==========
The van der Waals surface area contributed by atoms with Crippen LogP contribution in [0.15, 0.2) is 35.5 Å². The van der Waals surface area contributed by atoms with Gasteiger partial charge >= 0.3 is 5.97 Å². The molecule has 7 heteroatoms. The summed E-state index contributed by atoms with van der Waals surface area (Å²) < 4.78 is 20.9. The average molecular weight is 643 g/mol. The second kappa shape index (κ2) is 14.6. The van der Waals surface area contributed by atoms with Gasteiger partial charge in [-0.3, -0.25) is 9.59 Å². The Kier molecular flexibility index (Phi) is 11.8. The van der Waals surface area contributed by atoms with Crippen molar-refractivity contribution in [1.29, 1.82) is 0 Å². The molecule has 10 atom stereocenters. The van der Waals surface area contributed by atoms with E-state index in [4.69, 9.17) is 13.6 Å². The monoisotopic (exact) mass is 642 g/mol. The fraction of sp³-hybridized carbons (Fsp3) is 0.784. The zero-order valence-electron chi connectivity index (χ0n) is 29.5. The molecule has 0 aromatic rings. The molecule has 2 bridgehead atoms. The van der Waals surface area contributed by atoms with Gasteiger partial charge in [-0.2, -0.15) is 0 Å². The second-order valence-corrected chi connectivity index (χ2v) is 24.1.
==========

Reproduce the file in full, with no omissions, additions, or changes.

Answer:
The van der Waals surface area contributed by atoms with Crippen LogP contribution in [0.15, 0.2) is 35.5 Å². The van der Waals surface area contributed by atoms with Gasteiger partial charge >= 0.3 is 5.97 Å². The molecule has 7 heteroatoms. The summed E-state index contributed by atoms with van der Waals surface area (Å²) < 4.78 is 20.9. The average molecular weight is 643 g/mol. The second kappa shape index (κ2) is 14.6. The van der Waals surface area contributed by atoms with Gasteiger partial charge in [-0.3, -0.25) is 9.59 Å². The Kier molecular flexibility index (Phi) is 11.8. The van der Waals surface area contributed by atoms with Crippen molar-refractivity contribution in [1.29, 1.82) is 0 Å². The molecule has 10 atom stereocenters. The van der Waals surface area contributed by atoms with E-state index in [4.69, 9.17) is 13.6 Å². The monoisotopic (exact) mass is 642 g/mol. The fraction of sp³-hybridized carbons (Fsp3) is 0.784. The zero-order valence-electron chi connectivity index (χ0n) is 29.5. The molecule has 0 aromatic rings. The molecule has 2 bridgehead atoms. The van der Waals surface area contributed by atoms with Gasteiger partial charge in [-0.2, -0.15) is 0 Å². The second-order valence-corrected chi connectivity index (χ2v) is 24.1.